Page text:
Understanding Bald Eagles


  • Eagle Eye – Able to see the glint of a herring at ½ km, eagles’ eyes are 8 times sharper than a human’s with 20/20 vision.
  • Power Beak – Hooked and self-sharpening, this meat-tearing tool is used tenderly in courtship.
  • Feather-Light Bones – Hollow bones weigh less than half the weight of the eagle’s 7,000 feathers.
  • Designer Feet – Large, strong feet have tiny spikes that grip slippery fish.
  • Flight Control – Tail feathers can be tilted or spread to function as a rudder or brake.
  • Haliaeetus leucocephalus is Latin for “white-headed sea eagle.” The name bald eagle was given by early colonists when “balde” meant white, not hairless.

Bald Eagle Statistics

  • Weight – Up to 6.8 kg (15 lbs) … the weight of a six-month child;
  • Height – About 1 meter (3 feet) … the height of a kitchen counter top;
  • Wingspan – About 2 meters (6 feet) … greater than the reach of an adult’s arms;
  • Lifespan – 15 to 30 years in the wild;
  • Flying speed – About 70 kmh (40 mph) … faster than the city speed limit;
  • Diving speed – 160 kmh (100 mph) … faster than cars on the freeway.


People often wonder if the juvenile bald eagle is a golden eagle. Eagles reach maturity at 4 to 5 years. Mature eagles have the white head and tail, with yellow eyes, beak and claws. Immature bald eagles look mottled; adult bodies are more uniformly brown.

Winner : Tristan Rayner

Semi finalist - Tristan Rayner

Semi finalist - Laurie Rogerson

SECOND: Thomas Burden

Semi finalist - Gary Stevenson

Semi finalist - Brian Aikens

Eagles Feeding by Squamish River

Two adult bald eagles

Immature bald eagle

Adult bald eagle in tree

How Long do Eagles live?

  • Individual Eagles – Death is commonplace for young eagles. Only one in ten reaches four years of age. Fifty percent of eagles die in their first year. Mastery of survival skills such as hunting and finding food sources, as well as luck, determines which individuals survive to adulthood.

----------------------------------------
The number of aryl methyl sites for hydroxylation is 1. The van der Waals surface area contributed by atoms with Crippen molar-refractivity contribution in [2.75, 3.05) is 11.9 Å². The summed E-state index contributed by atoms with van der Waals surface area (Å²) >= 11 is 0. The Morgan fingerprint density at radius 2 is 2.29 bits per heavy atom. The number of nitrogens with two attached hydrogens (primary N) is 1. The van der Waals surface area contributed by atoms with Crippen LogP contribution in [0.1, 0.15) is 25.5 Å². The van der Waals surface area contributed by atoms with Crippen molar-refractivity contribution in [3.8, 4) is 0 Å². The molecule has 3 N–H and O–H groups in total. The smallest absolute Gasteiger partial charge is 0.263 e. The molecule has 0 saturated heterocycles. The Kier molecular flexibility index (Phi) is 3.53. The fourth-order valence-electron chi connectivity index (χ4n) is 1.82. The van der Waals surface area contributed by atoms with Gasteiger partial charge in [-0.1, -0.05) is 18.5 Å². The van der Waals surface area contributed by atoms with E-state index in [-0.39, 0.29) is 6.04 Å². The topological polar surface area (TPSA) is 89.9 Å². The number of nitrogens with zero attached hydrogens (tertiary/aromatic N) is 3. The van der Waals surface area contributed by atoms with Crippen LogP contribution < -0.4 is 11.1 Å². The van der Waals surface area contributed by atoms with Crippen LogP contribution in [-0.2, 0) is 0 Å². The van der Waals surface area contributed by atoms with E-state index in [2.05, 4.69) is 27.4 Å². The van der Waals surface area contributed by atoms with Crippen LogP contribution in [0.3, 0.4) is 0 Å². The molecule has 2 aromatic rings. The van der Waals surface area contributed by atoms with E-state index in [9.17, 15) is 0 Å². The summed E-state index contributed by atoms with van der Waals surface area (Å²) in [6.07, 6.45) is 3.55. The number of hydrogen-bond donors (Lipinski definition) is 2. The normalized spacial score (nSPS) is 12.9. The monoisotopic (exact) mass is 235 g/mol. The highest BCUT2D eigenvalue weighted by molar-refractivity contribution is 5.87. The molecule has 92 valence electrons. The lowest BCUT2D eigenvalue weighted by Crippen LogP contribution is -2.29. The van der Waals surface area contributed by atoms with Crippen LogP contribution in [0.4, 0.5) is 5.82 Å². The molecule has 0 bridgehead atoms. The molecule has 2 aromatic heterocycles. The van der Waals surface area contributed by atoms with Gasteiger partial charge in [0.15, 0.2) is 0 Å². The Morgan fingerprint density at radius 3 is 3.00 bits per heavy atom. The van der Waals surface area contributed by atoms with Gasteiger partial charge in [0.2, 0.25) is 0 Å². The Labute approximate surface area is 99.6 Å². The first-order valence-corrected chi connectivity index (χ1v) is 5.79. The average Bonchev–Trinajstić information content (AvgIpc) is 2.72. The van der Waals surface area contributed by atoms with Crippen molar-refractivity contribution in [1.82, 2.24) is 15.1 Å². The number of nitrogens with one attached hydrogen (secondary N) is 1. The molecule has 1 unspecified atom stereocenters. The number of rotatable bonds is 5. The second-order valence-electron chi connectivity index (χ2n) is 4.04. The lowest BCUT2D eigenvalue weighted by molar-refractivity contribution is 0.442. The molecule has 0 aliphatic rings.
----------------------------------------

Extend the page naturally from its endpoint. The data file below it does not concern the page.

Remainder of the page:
• Eagle Populations – From an estimated 500,000 in 1600 AD to a low of less than 50,000 around 1960, bald eagle populations are now increasing. By the 1960’s, there were few bald eagles in the United States’ lower 48 states. Eagles were still numerous in British Columbia and Alaska.

Population Declines from Human Activities

  • Hunting – Hunting played a large part in early population declines. As recently as 1962, bounty hunters were paid $2 for a pair of eagle feet. Today poaching continues even though the birds are legally protected.
  • Habitat Loss – Urban development and industrial activities often result in the loss of large trees and degraded salmon habitat. This increasingly threatens eagle populations.
  • Pesticides and Pollution – Pollution interferes with the eagles’ ability to reproduce. For example, eagles eat waterfowl that have ingested lead shot. The lead often proves fatal to eagles.
  • Distraction & Disturbance – Too much human activity too close to the eagles during feeding, resting and nesting threatens their survival.

Eagle Viewing Ethics

  • Please give eagles space
  • Use binoculars or a zoom lens to get a closer look
  • Do not use drones for photography
  • Stay on dikes and public property
  • Stay off gravel bars and private land
  • Keep your dogs on a leash

Are eagles in Squamish year round?

Yes, and no. In summer, there are a few pairs of eagles that nest and raise their young in the Squamish area. Larger concentrations can be found on the Gulf Islands as there is more plentiful summer food. Most lakes and rivers in North America host nesting bald eagle pairs.

The eagle spectacle in Squamish is a winter phenomenon. During the eagle count in 1994 there were 3,471 bald eagles counted along the Squamish river. Other important gathering spots for wintering eagles are along the Chilkat in Alaska, the Harrison in B.C., and the Skagit in Washington State. All these rivers have important salmon runs that bald eagles depend on to survive the winter.

An estimated 70% of bald eagles are found in British Columbia and Alaska. Eagles banded in Alaska and Montana have been seen in southwestern British Columbia. Many, but not all, bald eagles are great travelers.

For more information, please visit the Eagle Viewing Shelter at Eagle Run in Brackendale, B.C. Canada. You will find a series of interpretive panels that explain the life cycle and importance of the eagles. EagleWatch volunteers conduct twice-daily counts from early November until the eagles leave in January. Once again this year we hope to have some volunteers on the dike on weekends to act as interpreters.  The end date for EagleWatch changes each year, depending on the location of the eagles.